Printer Friendly

strength in numbers.

To gain real economic and social power, you'll need to compete in a world that is drastically changing in size and diversity. Here's how.

YOU CAN'T MAKE IT ALONE, and that's a good thing. There is an anticipated growth in America of the Hispanic and Asian populations, as well as those of "other" ethnic groups and nationalities, over the next 10 years. This means there will be more people to join forces with the African American community to combat racism and discrimination. But this growth will have implications, such as increased competition, so it's paramount that African Americans prepare to capitalize on the changing majority now in order to succeed in the future.

According to Brimmer & Company Inc., the Washington, D.C.-based economic and financial consulting firm headed by Andrew Brimmer, a member of the BLACK ENTERPRISE Board of Economists, the number of people of "other" races in the labor force (mainly Native Americans, Asians, and Pacific Islanders) is predicted to increase at an annual rate of 3.8% over the next 10 years, which would raise their total representation from 6.6 million to 9.6 million. The number of Hispanics is also expected to rise substantially, from an estimated 15.4 million in 2000 to 20.9 million by the year 2010, or by 3.2% percent.

The number of African Americans is expected to rise a mere 1.8%, to 19.8 million. There are currently 16.6 million blacks in the labor force. Trailing even more so in growth are whites. They are expected to increase in the labor force at a rate of 0.9% per year, from 118 million to 129 million.

The influx of more minorities will definitely yield challenges as well as opportunities for all Americans. As a people, we must build on the strength we've mustered over our 600 years in America, implement some new concepts, and fortify some basic practices to flourish over the next decade.

* LEVERAGE THE POWER YOU HAVE.

Despite the challenges we've faced since the civil rights movement, African Americans remain a viable force in America as employees, voters, consumers, and proactive citizens in all walks of life. The influx of more minorities will continue to force corporations to recognize the increasing diversity of customers, employees, and communities on which the rely for profitability. We must capitalize on this attention and leverage the power already gained to create more outlets for senior-level management positions, entrepreneurial opportunities, community resources, and consumer power for African Americans.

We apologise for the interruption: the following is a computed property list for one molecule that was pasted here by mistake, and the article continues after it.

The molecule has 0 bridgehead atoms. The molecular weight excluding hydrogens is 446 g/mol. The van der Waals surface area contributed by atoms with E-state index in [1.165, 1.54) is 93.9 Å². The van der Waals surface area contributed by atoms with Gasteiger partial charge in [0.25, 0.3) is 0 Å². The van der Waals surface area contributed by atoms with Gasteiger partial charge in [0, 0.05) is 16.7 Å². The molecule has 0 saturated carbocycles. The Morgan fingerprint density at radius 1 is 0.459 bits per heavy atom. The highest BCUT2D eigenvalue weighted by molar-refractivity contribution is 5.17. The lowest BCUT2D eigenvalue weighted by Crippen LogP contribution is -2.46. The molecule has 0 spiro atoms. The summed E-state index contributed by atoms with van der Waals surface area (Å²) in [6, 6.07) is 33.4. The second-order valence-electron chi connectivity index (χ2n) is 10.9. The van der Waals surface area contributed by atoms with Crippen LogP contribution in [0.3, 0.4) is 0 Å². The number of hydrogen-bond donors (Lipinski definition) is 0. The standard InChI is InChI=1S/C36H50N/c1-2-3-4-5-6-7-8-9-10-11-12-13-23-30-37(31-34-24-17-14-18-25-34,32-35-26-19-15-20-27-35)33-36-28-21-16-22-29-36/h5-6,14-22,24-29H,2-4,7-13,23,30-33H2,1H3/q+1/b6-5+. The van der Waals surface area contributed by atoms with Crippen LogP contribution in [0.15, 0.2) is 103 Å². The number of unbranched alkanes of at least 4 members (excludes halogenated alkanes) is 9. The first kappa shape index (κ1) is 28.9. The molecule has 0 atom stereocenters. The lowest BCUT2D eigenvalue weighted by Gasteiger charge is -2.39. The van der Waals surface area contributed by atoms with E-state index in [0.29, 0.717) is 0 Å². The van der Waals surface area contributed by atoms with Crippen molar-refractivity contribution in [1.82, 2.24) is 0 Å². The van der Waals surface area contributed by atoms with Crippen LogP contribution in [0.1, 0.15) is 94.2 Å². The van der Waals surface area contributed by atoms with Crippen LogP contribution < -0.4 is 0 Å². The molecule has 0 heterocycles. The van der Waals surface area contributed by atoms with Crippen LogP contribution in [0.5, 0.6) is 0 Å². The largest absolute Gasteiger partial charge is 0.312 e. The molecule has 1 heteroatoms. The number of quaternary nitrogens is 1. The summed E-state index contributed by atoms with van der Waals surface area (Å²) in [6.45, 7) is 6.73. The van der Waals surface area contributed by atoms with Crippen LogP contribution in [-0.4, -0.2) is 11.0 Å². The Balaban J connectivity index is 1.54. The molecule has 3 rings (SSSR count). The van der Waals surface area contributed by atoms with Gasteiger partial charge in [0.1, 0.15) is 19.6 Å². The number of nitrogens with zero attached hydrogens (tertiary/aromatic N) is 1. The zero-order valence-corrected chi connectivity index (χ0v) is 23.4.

Despite negative opinions of the political system, people make the government. You have decision making power as to whether the historic church in your neighborhood is knocked down, and as to whether commercial trucks can continue to run on your residential street. Attend a city council meeting with your block association and make your presence known.

It helps to have elected officials on your side, so it's imperative that you vote in all elections, from those for the local school board to that for president. But don't stop at merely casting a vote. Contribute money to the campaigns of candidates whose policies and proposals you support. Possibly, work as a campaign volunteer.

Also, you must vote with your dollars as well as your ballots. Remember, you're not just worth your salary and investment portfolio. You make up part of the population projected by economist Andrew Brimmer to earn $522.4 billion in total money income this year. Your spending power is a great deal more than that, and it should be leveraged in support of black businesses and other companies and institutions that provide jobs and services that strengthen and empower our communities.

* USE THE "BROWNING" OF AMERICA TO YOUR ADVANTAGE